Boyle has spoken publicly of his prolific activity as a Wikipedia editor, which Canada’s National Post has reported exceeded 60,000 edits and focused on areas including terrorism, Star Wars, erotica and Nazi Germany.
The relationship was tempestuous from the start. Coleman said Boyle’s insults became more severe, and his attempts to control her gradually grew more extreme.
After a brief stint living together in Toronto in 2007, the couple broke up. Boyle then became a spokesman for the family of Omar Khadr, a Canadian who was the youngest inmate at the U.S. military prison at Guantanamo Bay, Cuba, when he arrived there at 15. Khadr, who spent a decade at Guantanamo before being transferred to a Canadian prison and released in 2015, became a cause celebre for critics of America’s tactics in the wake of the Sept. 11, 2001, terrorist attacks. He is now free and received more than $10 million in compensation from the Canadian government in 2017.
Boyle was briefly married to Khadr’s older sister Zaynab, who attained notoriety in Canada for defending the 9/11 attacks.
After his divorce from Khadr, Boyle resumed his romance with Coleman. In 2011, the couple took a backpacking trip through Central America, where they married. According to Coleman, Boyle began dictating what she should wear, whom she talked to and what she said in emails after their wedding.
Back home in Pennsylvania after the trip, she began divorce proceedings, but the couple reunited the following spring.
Coleman’s family remained wary of Boyle. They described his views as conspiratorial and self-aggrandizing. Her father, Jim, said he was “kind of a weird dude.” Boyle’s mother described her son to a reporter as smart, proud and “very odd.”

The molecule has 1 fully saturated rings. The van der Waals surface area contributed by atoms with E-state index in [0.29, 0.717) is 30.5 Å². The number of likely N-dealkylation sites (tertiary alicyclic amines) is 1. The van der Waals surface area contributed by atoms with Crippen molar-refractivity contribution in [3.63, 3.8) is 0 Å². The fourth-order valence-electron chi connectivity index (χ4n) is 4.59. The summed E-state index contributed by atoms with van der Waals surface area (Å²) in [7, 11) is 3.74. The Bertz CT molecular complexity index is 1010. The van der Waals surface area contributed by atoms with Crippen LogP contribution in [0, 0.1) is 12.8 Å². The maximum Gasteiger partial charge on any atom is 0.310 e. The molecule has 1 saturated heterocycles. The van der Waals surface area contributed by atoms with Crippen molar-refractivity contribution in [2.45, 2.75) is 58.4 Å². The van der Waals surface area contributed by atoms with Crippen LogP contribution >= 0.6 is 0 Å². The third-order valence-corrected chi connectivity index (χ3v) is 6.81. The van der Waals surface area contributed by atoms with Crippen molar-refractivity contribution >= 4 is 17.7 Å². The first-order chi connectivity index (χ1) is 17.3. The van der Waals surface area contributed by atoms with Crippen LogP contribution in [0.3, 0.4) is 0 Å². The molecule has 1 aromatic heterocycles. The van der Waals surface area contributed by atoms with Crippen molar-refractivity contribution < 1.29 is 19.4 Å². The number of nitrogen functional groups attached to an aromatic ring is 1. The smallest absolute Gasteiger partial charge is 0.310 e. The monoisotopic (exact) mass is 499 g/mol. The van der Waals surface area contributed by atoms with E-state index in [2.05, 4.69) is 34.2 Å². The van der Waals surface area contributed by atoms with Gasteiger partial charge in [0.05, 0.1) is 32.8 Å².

Jim Coleman said Boyle told him that the West had misrepresented the Taliban and that he planned to travel to Afghanistan to help villagers.
Coleman and her family objected, and Boyle agreed to compromise. They would backpack in Central Asia but skip war-torn Afghanistan.
It was only much later, when FBI agents came to search their home after the kidnapping, that Coleman’s mother learned from an ultrasound image found hidden in a drawer that her daughter had been pregnant when she left.
In interviews after her release, Coleman and Boyle said they shared a desire to visit Afghanistan. The truth, she says now, was more complicated. Once they got to Central Asia, where they camped and stayed in hostels, it became clear that Boyle intended to continue on to Afghanistan.
Coleman told herself it might be worth making the trip to keep her marriage together. They had booked return tickets for early December, in time to have the baby back home.